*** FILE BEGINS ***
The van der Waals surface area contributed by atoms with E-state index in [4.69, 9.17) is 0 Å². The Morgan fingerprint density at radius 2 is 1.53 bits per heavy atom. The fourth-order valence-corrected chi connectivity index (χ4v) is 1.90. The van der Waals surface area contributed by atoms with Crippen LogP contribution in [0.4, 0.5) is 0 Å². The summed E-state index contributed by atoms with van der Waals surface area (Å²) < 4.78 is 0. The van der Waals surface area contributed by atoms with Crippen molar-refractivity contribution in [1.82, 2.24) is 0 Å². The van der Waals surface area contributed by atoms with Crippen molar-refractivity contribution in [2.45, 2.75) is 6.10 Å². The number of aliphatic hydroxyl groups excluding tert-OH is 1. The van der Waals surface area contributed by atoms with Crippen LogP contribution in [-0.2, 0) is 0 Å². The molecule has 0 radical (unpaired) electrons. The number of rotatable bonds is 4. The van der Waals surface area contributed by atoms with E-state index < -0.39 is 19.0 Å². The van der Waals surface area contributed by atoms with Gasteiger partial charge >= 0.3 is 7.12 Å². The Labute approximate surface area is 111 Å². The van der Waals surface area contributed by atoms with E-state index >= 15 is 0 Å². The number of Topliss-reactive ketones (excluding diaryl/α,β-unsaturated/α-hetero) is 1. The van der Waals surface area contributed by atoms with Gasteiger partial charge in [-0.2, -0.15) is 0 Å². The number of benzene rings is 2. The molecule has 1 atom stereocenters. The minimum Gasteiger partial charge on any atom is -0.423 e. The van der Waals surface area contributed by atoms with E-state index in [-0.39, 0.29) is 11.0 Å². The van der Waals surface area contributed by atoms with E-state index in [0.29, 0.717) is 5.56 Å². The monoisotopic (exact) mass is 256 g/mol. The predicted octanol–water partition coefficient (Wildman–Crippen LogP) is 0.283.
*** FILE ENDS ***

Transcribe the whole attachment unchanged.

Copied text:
The van der Waals surface area contributed by atoms with E-state index in [4.69, 9.17) is 0 Å². The Morgan fingerprint density at radius 2 is 1.53 bits per heavy atom. The fourth-order valence-corrected chi connectivity index (χ4v) is 1.90. The van der Waals surface area contributed by atoms with Crippen LogP contribution in [0.4, 0.5) is 0 Å². The summed E-state index contributed by atoms with van der Waals surface area (Å²) < 4.78 is 0. The van der Waals surface area contributed by atoms with Crippen molar-refractivity contribution in [1.82, 2.24) is 0 Å². The van der Waals surface area contributed by atoms with Crippen molar-refractivity contribution in [2.45, 2.75) is 6.10 Å². The number of aliphatic hydroxyl groups excluding tert-OH is 1. The van der Waals surface area contributed by atoms with Crippen LogP contribution in [-0.2, 0) is 0 Å². The molecule has 0 radical (unpaired) electrons. The number of rotatable bonds is 4. The van der Waals surface area contributed by atoms with E-state index < -0.39 is 19.0 Å². The van der Waals surface area contributed by atoms with Gasteiger partial charge >= 0.3 is 7.12 Å². The Labute approximate surface area is 111 Å². The van der Waals surface area contributed by atoms with E-state index >= 15 is 0 Å². The number of Topliss-reactive ketones (excluding diaryl/α,β-unsaturated/α-hetero) is 1. The van der Waals surface area contributed by atoms with Gasteiger partial charge in [-0.2, -0.15) is 0 Å². The number of benzene rings is 2. The molecule has 1 atom stereocenters. The minimum Gasteiger partial charge on any atom is -0.423 e. The van der Waals surface area contributed by atoms with E-state index in [-0.39, 0.29) is 11.0 Å². The van der Waals surface area contributed by atoms with E-state index in [0.29, 0.717) is 5.56 Å². The monoisotopic (exact) mass is 256 g/mol. The predicted octanol–water partition coefficient (Wildman–Crippen LogP) is 0.283.